Polishing a turd - my 20$ 12 speed schwinn traveler

Discussion in 'The Bike Cafe' started by huhenio, Sep 14, 2005.

  1. huhenio

    huhenio New Member

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    So I got a 20$ schwinn traveler. The bike needs tender love and care but it is rideable! I took it for a short spin and It climbs ok for me.

    All gears work fine, and the ratios are not bad at all.
    The smallest cog is 12 and the biggest in the high 20's
    Rings are 52 and 40.

    I am off to the bike shop to get a wire harness for this bike so I can slap the computer on it.

    Cannot wait for saturday!!:D

    ... Pics coming soon
     
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  2. shannons dad

    shannons dad New Member

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    Polishing a turd? Don't they have a shiny look to them when fresh anyway?:D
     
  3. concord

    concord Member

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    I've always heard that you can paint a turd but you can't polish it. :rolleyes:
     
  4. philso

    philso New Member

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    post a pic
     
  5. huhenio

    huhenio New Member

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    Friday is the day .... pics coming .....:D
     
  6. shannons dad

    shannons dad New Member

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    Huey, where's the pic's dude? Friday's been and gone.:)
     
  7. trek-man

    trek-man New Member

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    Need to see a pic to see if your turds shinyer than mine
     
  8. re_biker@yahoo.

    [email protected] New Member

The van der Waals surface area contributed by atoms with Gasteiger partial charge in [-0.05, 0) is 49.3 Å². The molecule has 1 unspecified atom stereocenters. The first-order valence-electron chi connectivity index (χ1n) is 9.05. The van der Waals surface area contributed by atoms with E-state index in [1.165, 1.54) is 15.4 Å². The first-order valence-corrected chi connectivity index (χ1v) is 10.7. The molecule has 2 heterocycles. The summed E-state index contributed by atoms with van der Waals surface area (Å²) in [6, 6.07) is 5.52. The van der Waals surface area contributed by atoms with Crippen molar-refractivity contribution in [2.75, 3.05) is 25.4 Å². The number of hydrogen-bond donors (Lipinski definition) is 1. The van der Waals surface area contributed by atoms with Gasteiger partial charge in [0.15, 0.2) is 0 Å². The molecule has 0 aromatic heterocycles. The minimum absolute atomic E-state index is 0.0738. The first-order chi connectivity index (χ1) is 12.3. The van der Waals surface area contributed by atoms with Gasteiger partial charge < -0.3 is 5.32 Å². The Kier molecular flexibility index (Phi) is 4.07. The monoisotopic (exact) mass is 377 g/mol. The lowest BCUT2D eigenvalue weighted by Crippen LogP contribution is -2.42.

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    Now that's bike love!:) Back in 1972, when I was 15, my mom bought me a ten-speed road bike with drop-bars and 27-inch wheels. The bike was called the Huffy Grand Tour. I remember that it had dual friction mode shifters on the downtube, and I was happy with it as I rode this bike everywhere until I left high school! Now I ride a Cycle Genius STX CLWB recumbent, and I'm happy with it and ride this bike everywhere!;) And now my News of the North: I have come to believe, with much trepidation, you understand, that Richard C. Hoagland's "Monuments on Mars," are evidence of a long-dead very ancient high-tech human civilization that flourished here on earth, the moon, and, of course, Mars! This evidence shows two things to me: That human history is far more expansive than most scientists will credit, and that this ancient technical culture had ended suddenly in some massive catastrophe that affected much of our solar system. In reviewing the photographic evidence from "Mars Global Surveyor," "Oddessy," and other American, European Space Agency, and Soviet space probes, I have no clue if these very ancient technically sophisticated humans had bicycles; surely, they were us and we are them: they rode!!!:D (The period of this ancient high tech culture seems to have flourished and then died out at the end of the Sangamon/Eemian Interglacial around 74,500 years B.C.E. Is there something to be said for Dr. Tom Van Flandern's EPH model, or Hoagland's, et al., Mars Tidal Theory? Interesting that none other than Sir Arthur C. Clarke thinks he sees something akin to 'banyon trees" living in the southern hemisphere of Mars! A living forest on the red planet today?! Against the backdrop of widely scattered and tantillizing ruins! Stay tuned!)